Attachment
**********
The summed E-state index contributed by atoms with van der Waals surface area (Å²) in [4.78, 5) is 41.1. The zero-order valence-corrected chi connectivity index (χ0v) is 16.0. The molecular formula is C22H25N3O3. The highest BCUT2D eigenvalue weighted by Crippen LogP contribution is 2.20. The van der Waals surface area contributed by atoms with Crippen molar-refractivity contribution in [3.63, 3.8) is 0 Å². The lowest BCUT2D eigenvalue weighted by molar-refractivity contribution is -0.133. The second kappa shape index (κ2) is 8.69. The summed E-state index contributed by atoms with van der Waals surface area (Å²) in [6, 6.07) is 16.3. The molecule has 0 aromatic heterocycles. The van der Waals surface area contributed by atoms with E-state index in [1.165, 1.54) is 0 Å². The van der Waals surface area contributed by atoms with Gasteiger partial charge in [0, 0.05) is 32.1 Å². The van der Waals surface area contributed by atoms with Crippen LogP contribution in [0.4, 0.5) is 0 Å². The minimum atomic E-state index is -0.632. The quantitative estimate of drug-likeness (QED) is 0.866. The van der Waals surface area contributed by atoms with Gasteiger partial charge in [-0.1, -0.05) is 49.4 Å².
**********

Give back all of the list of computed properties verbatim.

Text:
The summed E-state index contributed by atoms with van der Waals surface area (Å²) in [4.78, 5) is 41.1. The zero-order valence-corrected chi connectivity index (χ0v) is 16.0. The molecular formula is C22H25N3O3. The highest BCUT2D eigenvalue weighted by Crippen LogP contribution is 2.20. The van der Waals surface area contributed by atoms with Crippen molar-refractivity contribution in [3.63, 3.8) is 0 Å². The lowest BCUT2D eigenvalue weighted by molar-refractivity contribution is -0.133. The second kappa shape index (κ2) is 8.69. The summed E-state index contributed by atoms with van der Waals surface area (Å²) in [6, 6.07) is 16.3. The molecule has 0 aromatic heterocycles. The van der Waals surface area contributed by atoms with E-state index in [1.165, 1.54) is 0 Å². The van der Waals surface area contributed by atoms with Gasteiger partial charge in [0, 0.05) is 32.1 Å². The van der Waals surface area contributed by atoms with Crippen LogP contribution in [0.4, 0.5) is 0 Å². The minimum atomic E-state index is -0.632. The quantitative estimate of drug-likeness (QED) is 0.866. The van der Waals surface area contributed by atoms with Gasteiger partial charge in [-0.1, -0.05) is 49.4 Å².